Apartheid judges cannot escape moral
responsibility by claiming to have been "bound" by law, particularly when they deliberately dismissed the innovative arguments of activist-lawyers and embraced the reasoning of the apartheid bosses who appointed them.

As Richard Abel's Politics By Other Means demonstrates, many lawyer-activists challenged apartheid. Some succeeded, but more were defeated by judicial criminals. Other lawyers - Yutar is only the most obvious - vigorously advocated criminal governance for professional and personal gain.

Similarly, among the judiciary, one cannot always lump innovators like John Didcott with compliant pro-apartheid blackletter judges. Some suggest that the only moral choice was whether to stay on the bench or not - a subject hotly debated in South African law journals of the 1980s.

Yet whatever position one takes on whether it was morally defensible to remain on the apartheid bench, questions persist about the differing moral conduct of those judges who stayed. Even if one thinks it was by definition atrocious to stay, there remained degrees of atrocity.

Participation in the apartheid judiciary was a personal, moral and political choice and can be judged as such. Such joiners cannot, as judges often do elsewhere, justify their individual actions by reference to the overall legitimacy and morality of the system.

Apartheid judges who claim to have subordinated their individual moral opinions to a legislature that was busy with its crimes against humanity, merely increase their difficulties.

Judges owe the commission more than broad- brush theoretical explanations, irrelevantly imported from legitimate political systems. They owe the country a moral and political evaluation of their willing participation in an illegitimate system.

Certain judges, or categories of judges, will have more defensible stories to tell than others. Such differentiation, in the commission's final report, could not be called a witch-hunt, since there is no question of persecution, of removal from the bench.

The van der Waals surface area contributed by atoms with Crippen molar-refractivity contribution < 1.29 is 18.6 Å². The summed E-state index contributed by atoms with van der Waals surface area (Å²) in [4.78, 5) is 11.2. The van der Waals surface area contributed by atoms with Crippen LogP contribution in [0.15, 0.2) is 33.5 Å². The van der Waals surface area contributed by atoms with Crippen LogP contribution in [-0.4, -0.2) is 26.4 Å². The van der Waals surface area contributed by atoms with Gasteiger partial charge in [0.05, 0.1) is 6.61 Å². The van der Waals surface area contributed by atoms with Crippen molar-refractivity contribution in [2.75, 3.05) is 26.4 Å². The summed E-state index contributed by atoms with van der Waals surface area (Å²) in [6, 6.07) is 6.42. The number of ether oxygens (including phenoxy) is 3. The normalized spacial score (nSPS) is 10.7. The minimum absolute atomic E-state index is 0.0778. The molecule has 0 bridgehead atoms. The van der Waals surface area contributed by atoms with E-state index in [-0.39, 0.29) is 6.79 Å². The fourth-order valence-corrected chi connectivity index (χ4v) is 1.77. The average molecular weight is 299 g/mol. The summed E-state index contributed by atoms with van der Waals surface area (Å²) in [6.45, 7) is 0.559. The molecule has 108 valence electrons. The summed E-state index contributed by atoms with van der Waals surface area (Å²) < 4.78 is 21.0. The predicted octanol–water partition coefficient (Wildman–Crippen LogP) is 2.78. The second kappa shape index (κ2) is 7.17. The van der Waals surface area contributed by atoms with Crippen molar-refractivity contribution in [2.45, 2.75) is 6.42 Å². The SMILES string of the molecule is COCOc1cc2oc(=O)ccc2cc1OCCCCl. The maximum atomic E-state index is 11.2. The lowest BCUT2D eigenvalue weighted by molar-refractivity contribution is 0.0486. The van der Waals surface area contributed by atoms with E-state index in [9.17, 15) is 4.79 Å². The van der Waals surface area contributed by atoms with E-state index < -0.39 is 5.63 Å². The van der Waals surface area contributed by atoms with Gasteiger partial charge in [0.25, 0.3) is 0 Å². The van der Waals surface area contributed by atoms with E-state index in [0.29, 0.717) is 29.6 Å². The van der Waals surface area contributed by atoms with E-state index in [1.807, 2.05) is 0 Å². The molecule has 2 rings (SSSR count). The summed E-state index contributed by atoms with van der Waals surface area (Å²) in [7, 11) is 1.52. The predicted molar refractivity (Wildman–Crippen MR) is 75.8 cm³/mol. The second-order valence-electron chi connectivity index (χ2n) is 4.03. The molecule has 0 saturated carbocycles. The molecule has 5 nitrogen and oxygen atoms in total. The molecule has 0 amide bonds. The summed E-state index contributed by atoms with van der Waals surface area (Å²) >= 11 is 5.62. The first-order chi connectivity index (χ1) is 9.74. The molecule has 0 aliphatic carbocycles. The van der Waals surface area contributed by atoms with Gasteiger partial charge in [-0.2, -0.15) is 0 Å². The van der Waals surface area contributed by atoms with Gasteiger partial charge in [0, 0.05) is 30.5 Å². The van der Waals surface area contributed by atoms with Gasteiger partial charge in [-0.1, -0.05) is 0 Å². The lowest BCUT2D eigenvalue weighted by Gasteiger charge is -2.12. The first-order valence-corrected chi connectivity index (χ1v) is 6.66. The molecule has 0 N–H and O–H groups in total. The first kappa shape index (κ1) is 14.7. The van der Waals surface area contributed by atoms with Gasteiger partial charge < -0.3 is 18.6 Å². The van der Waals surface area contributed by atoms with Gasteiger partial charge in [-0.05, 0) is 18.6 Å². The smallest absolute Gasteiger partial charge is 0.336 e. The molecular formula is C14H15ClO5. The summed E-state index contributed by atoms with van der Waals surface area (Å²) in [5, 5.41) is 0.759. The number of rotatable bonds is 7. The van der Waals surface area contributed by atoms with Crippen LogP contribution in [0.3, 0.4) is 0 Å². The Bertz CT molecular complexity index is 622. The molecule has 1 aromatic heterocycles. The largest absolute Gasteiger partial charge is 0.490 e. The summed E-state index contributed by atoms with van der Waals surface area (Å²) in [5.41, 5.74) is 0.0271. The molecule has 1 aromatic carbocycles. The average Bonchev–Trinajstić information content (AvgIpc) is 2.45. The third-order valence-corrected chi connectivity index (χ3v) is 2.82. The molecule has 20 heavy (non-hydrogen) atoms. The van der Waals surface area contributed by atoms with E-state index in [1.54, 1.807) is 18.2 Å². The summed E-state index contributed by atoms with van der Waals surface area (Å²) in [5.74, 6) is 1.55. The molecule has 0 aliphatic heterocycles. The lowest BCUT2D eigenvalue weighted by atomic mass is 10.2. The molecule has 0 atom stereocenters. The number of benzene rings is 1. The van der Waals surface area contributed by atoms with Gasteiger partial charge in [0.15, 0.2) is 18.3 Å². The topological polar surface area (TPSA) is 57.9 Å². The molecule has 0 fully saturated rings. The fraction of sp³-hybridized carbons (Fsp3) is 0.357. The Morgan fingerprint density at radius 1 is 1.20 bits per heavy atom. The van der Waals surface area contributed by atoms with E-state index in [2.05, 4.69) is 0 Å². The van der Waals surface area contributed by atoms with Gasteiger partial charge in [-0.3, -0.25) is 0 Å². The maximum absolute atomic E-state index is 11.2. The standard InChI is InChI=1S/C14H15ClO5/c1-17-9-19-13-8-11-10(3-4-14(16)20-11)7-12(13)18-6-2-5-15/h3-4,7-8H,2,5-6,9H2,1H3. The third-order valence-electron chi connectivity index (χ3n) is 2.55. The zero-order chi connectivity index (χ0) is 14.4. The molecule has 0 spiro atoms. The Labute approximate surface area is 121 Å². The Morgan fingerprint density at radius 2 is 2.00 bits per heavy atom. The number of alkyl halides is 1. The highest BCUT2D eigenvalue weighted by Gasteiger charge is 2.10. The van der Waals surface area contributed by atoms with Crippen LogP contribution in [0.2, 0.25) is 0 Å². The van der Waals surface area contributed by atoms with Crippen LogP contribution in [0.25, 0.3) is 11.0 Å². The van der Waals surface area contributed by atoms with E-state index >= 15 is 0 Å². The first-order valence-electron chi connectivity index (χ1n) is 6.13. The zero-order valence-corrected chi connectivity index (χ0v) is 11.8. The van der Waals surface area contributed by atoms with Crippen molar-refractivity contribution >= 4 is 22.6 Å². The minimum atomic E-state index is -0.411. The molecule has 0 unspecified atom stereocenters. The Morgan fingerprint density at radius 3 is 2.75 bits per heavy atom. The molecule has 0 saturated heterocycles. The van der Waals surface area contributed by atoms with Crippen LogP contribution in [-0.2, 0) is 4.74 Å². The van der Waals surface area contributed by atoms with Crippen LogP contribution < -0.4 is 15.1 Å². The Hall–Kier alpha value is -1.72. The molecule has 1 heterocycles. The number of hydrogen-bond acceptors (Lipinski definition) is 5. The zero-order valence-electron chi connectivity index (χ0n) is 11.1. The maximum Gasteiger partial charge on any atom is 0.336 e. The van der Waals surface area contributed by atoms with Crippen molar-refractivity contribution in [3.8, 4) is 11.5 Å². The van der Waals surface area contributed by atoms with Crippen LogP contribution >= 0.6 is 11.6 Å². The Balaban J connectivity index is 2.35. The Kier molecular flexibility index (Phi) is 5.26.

At the Rivonia Trial, Mandela doubted that there could be a normal judiciary in an abnormal society. He doubted that the classic judicial role - obeisance to the law as laid down by Parliament - could apply in apartheid conditions.

This argument cannot be met, in circular fashion, by repeating the traditional story about judges in ordinary systems, by ignoring the extraordinary nature of apartheid.

In the most routine legal acts, even in legitimate legal systems, "judges deal pain and death", says legal historian Robert Cover. Even in legitimate systems, debates rage about when, if ever, judges really lack moral choice in deciding cases.

A judge who says "I can't have decided otherwise" is never quite in the position of one who says: "I can't walk: my legs are broken." Alleged judicial incapacity is never quite the same as brute physical inability, particularly in appellate courts.

Apartheid judges could have listened to activist lawyers. Some did. The others should not be allowed to pretend otherwise.

Ronald Suresh Roberts is co-author of Reconciliation Through Truth:A Reckoning of Apartheid's Criminal Governance and author of Clarence Thomas and the Tough Love Crowd:Counterfeit Heroes and Unhappy Truths.